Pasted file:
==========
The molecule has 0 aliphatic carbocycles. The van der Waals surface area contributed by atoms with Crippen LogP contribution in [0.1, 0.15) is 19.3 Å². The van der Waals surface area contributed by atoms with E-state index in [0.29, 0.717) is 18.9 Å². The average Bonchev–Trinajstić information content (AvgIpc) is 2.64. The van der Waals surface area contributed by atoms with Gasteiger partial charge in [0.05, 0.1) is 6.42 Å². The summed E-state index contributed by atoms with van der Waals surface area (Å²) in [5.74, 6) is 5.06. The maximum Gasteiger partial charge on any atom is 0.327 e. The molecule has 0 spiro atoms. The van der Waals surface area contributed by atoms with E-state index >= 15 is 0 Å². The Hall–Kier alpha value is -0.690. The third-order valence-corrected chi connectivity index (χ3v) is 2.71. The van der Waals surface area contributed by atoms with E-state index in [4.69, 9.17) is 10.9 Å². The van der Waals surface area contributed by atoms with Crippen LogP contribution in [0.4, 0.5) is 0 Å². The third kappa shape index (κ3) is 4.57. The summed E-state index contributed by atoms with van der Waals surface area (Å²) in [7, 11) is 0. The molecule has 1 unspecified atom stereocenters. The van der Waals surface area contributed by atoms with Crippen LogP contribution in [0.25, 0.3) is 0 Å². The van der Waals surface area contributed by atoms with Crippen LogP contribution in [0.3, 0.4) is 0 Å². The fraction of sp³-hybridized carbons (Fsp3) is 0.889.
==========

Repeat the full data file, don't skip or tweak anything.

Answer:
The molecule has 0 aliphatic carbocycles. The van der Waals surface area contributed by atoms with Crippen LogP contribution in [0.1, 0.15) is 19.3 Å². The van der Waals surface area contributed by atoms with E-state index in [0.29, 0.717) is 18.9 Å². The average Bonchev–Trinajstić information content (AvgIpc) is 2.64. The van der Waals surface area contributed by atoms with Gasteiger partial charge in [0.05, 0.1) is 6.42 Å². The summed E-state index contributed by atoms with van der Waals surface area (Å²) in [5.74, 6) is 5.06. The maximum Gasteiger partial charge on any atom is 0.327 e. The molecule has 0 spiro atoms. The van der Waals surface area contributed by atoms with E-state index >= 15 is 0 Å². The Hall–Kier alpha value is -0.690. The third-order valence-corrected chi connectivity index (χ3v) is 2.71. The van der Waals surface area contributed by atoms with E-state index in [4.69, 9.17) is 10.9 Å². The van der Waals surface area contributed by atoms with Crippen LogP contribution in [0.4, 0.5) is 0 Å². The third kappa shape index (κ3) is 4.57. The summed E-state index contributed by atoms with van der Waals surface area (Å²) in [7, 11) is 0. The molecule has 1 unspecified atom stereocenters. The van der Waals surface area contributed by atoms with Crippen LogP contribution in [0.25, 0.3) is 0 Å². The van der Waals surface area contributed by atoms with Crippen LogP contribution in [0.3, 0.4) is 0 Å². The fraction of sp³-hybridized carbons (Fsp3) is 0.889.